In 1991 Horrortorio was workshopped with Stephen Sondheim at the Cameron Macintosh Music Theatre Workshop at Oxford University, England. It had music by Denise Wharmby, lyrics by Tony Taylor, with a book by Taylor, Wharmby and Alisa Piper. It was set in the golden age of 19th Century song and staged in Grand Guignol style. The plot had Tonetta who will stop at nothing to sing in the new opera which will make or break the young composer Raffael. She is the one behind a blinding flash of red light which terrifies the diva Gilda and forces her to flee the final rehearsal.

With a $32,330 Australia Council grant, the production opened at La Boite Theatre, Milton, 10 June 1992, with direction by David Bell, design by Christopher Smith, and Christen O’Leary, Valeria Bader and Darryl Hukins as the cast. Sue Gough in the Bulletin said “It is all too clear why Horratorio has not been staged before: it still needs a lot of work,” with Barbara Hebden’s Sunday Mail review endorsing Gough’s opinion, “Pruning some of the dead wood, instead of the bodies, would make this a better piece of theatre and take it beyond undergraduate material.” It closed after playing 24 performances and had not been revived since

The same year also saw the premiere of a much different beast, a musical version of the beloved movie Smiley. John Watson based his book and lyrics on the novels by Moore Raymond, Smiley (1945) and Smiley Gets a Gun (1947). The story was set in the outback community of Murrumbilla in the post war 1940s just prior to Christmas. Smiley, a young larrikin boy is obsessed with owning a bicycle, but his plans are thwarted by the return of his alcoholic father.

When the films were released in the 1950s Queenslander Clyde Collins wrote a song “A Boy Called Smiley” which was not connected to the original film but became an enormous hit when the 1956 movie was released. This song was retained for the stage version which had a score by David Cocker, with additional songs by Mark Jones and Lance Strauss.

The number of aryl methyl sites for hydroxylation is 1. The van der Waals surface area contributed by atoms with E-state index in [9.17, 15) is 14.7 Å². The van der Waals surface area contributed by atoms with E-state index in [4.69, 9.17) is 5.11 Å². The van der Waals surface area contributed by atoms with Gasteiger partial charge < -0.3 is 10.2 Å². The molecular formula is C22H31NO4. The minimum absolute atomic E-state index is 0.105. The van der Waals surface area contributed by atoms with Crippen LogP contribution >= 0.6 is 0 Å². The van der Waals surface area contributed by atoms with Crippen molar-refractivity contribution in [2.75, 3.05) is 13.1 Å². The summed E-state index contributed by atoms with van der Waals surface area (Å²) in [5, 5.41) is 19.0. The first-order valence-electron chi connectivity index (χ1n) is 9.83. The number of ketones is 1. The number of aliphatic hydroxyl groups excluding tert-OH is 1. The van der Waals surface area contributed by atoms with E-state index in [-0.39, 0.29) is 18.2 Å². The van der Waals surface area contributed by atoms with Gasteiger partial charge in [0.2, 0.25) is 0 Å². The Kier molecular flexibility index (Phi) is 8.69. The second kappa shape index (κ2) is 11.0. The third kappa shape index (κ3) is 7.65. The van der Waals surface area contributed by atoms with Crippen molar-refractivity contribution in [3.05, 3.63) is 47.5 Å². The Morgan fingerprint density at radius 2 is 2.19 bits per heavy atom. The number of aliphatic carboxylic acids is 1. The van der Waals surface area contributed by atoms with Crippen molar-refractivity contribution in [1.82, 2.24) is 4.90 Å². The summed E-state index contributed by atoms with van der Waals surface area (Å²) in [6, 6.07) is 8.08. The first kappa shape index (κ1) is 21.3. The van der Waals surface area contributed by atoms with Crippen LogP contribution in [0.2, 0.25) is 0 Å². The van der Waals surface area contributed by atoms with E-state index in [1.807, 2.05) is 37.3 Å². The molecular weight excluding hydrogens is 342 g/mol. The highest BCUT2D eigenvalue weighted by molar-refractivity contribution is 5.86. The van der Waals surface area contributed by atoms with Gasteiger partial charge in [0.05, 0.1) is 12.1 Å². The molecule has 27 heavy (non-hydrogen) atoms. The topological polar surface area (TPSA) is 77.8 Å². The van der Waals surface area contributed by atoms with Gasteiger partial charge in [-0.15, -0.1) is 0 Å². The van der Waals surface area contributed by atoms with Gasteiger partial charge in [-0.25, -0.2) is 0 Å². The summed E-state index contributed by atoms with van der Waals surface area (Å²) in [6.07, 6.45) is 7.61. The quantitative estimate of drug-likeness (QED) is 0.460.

Smiley – The Musical opened at the Redcliffe Entertainment Centre, 15 October 1992, where it played 14 performances with a cast that included Gaye MacFarlane as the mother. The critics noticed her song “He’s all the world to Me” which they called a “showstopper.” Later productions were mounted in Rockhampton and Beaumaris, Victoria. 

Our next musical first saw the light of day as a concept CD in 1992. David Reeves, who had had great success with a musical version of Ethel Turner’s Seven Little Australians in the bi-centennial year, opted to musicalise Edmond Rostand’s 1897 French comedy Cyrano de Bergerac. Released by EMI, the recording had a starry cast headlined by Simon Gallaher, Kirri Adams, Penny Hay, and Normie Rowe as the flamboyant romantic soldier and poet.

A free concert version of the musical was mounted in Suncorp Plaza, South Bank, 7th November 1992. It featured all of the performers on the EMI disc accompanied by the Queensland Symphony Orchestra. In 1994 Cyrano was produced for a second time after a complete rewrite by West End writer Hal Shaper who reworked book and lyrics. The musical was given a 6 performance staged concert production in the Lyric Theatre, QPAC. Normie Rowe again played the title character, with a cast that included Kirri Adams, and John O’May. British actor Sir John Mills was imported to introduce and close the performances, something that was criticised as being unnecessary.

A popular Queensland book became a popular Queensland musical when Over the Top with Jim was produced at the Queensland Conservatorium Theatre, 26 August 1996. Journalist and author Hugh Lunn’s autobiography of his childhood years growing up in Brisbane in the 1950s had been the country’s best-selling non-fiction book of 1991. It was serialized by ABC radio and produced as a documentary film. The humour was gentle, very Australian, and the musical captured the era perfectly.